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A friend studying Old English, having read my brief disquisition on prayer and the word bead, elaborates on my amateur’s etymology lesson:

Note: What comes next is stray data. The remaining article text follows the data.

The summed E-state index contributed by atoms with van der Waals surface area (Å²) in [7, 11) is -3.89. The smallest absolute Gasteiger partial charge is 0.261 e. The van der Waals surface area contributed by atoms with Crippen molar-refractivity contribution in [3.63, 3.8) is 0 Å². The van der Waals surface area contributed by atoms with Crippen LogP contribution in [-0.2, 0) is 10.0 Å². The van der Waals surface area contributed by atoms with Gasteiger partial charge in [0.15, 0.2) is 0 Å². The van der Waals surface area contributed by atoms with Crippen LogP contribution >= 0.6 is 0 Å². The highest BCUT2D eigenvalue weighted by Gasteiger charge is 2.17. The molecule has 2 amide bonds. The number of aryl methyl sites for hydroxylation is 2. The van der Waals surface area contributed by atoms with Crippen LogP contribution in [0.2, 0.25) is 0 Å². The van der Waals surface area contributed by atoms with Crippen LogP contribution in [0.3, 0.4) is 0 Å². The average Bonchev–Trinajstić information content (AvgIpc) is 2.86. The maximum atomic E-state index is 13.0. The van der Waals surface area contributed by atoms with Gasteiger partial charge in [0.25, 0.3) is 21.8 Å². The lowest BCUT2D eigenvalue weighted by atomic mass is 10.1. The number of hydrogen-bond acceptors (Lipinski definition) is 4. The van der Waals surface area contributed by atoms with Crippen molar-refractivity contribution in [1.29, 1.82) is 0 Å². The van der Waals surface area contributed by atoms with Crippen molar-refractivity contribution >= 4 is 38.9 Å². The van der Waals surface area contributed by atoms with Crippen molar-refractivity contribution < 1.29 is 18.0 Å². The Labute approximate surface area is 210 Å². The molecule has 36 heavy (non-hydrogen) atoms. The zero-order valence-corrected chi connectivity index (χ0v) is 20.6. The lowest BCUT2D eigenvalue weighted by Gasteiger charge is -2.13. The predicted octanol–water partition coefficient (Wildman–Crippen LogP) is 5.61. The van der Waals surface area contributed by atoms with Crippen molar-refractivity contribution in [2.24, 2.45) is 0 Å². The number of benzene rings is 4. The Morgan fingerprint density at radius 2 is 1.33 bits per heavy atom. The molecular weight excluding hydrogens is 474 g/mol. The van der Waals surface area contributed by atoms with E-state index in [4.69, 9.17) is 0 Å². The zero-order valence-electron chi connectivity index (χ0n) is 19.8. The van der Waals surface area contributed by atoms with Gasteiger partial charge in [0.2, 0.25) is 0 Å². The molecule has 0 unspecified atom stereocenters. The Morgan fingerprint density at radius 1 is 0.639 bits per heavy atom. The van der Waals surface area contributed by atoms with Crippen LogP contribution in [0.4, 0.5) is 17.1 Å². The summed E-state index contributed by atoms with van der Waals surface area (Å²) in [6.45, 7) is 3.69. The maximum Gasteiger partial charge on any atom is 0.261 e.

Gebed is still in use in modern Dutch as “prayer,” though they hack it out a lot more than the OE, which sounds like yebed. Those Dutch “g’s” are much more hacky. But all those “bead” words go even further back (don’t they always?) to what became our word “bid,” which is itself a conflation of two OE words. One is “beodan” (“bede” by ME), which means “to stretch out, offer, present” and from there, “to announce, proclaim, command.” The noun “boda,” which means “messenger” derives from that word, so we say, “This bodes well” and so on. The other word is “biddan,” which means “to ask pressingly, beg, pray, require, demand, command.” He baed him hlafas wyrcan = He asked him to (bade him) make loaves (of bread). It is interesting that if we use the word “ask” in that sentence, we would normally use the infinitive “to make,” whereas if we (somewhat weirdly) used the word “bade,” then the infinitive doesn’t feel as necessary. Anyway, those words got conflated—definitely after the Conquest, and maybe even before, I’m not sure—and eventually became our word “bid,”which can mean all kinds of things.

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